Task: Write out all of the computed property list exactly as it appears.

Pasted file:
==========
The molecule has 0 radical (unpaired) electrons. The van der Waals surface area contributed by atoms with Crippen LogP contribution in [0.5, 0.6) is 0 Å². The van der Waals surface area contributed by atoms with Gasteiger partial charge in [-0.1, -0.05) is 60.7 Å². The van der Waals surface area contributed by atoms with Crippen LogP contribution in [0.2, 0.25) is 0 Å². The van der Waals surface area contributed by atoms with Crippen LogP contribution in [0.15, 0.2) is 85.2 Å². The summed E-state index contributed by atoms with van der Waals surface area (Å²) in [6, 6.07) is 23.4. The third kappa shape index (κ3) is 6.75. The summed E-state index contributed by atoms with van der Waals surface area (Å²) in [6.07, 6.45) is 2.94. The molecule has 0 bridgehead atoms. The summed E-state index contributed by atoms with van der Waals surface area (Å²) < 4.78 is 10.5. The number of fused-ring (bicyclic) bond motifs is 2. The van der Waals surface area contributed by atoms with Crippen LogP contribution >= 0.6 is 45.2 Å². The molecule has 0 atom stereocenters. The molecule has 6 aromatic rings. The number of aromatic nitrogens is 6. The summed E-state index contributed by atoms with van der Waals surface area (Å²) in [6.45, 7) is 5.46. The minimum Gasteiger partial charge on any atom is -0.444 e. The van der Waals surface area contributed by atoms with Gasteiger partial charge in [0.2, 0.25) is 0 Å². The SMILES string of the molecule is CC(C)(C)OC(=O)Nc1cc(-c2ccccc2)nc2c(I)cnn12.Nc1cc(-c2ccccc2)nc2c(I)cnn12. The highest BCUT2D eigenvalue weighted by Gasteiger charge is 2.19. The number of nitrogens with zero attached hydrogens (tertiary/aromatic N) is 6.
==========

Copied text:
The molecule has 0 radical (unpaired) electrons. The van der Waals surface area contributed by atoms with Crippen LogP contribution in [0.5, 0.6) is 0 Å². The van der Waals surface area contributed by atoms with Gasteiger partial charge in [-0.1, -0.05) is 60.7 Å². The van der Waals surface area contributed by atoms with Crippen LogP contribution in [0.2, 0.25) is 0 Å². The van der Waals surface area contributed by atoms with Crippen LogP contribution in [0.15, 0.2) is 85.2 Å². The summed E-state index contributed by atoms with van der Waals surface area (Å²) in [6, 6.07) is 23.4. The third kappa shape index (κ3) is 6.75. The summed E-state index contributed by atoms with van der Waals surface area (Å²) in [6.07, 6.45) is 2.94. The molecule has 0 bridgehead atoms. The summed E-state index contributed by atoms with van der Waals surface area (Å²) < 4.78 is 10.5. The number of fused-ring (bicyclic) bond motifs is 2. The van der Waals surface area contributed by atoms with Crippen LogP contribution >= 0.6 is 45.2 Å². The molecule has 0 atom stereocenters. The molecule has 6 aromatic rings. The number of aromatic nitrogens is 6. The summed E-state index contributed by atoms with van der Waals surface area (Å²) in [6.45, 7) is 5.46. The minimum Gasteiger partial charge on any atom is -0.444 e. The van der Waals surface area contributed by atoms with Gasteiger partial charge in [0.2, 0.25) is 0 Å². The SMILES string of the molecule is CC(C)(C)OC(=O)Nc1cc(-c2ccccc2)nc2c(I)cnn12.Nc1cc(-c2ccccc2)nc2c(I)cnn12. The highest BCUT2D eigenvalue weighted by Gasteiger charge is 2.19. The number of nitrogens with zero attached hydrogens (tertiary/aromatic N) is 6.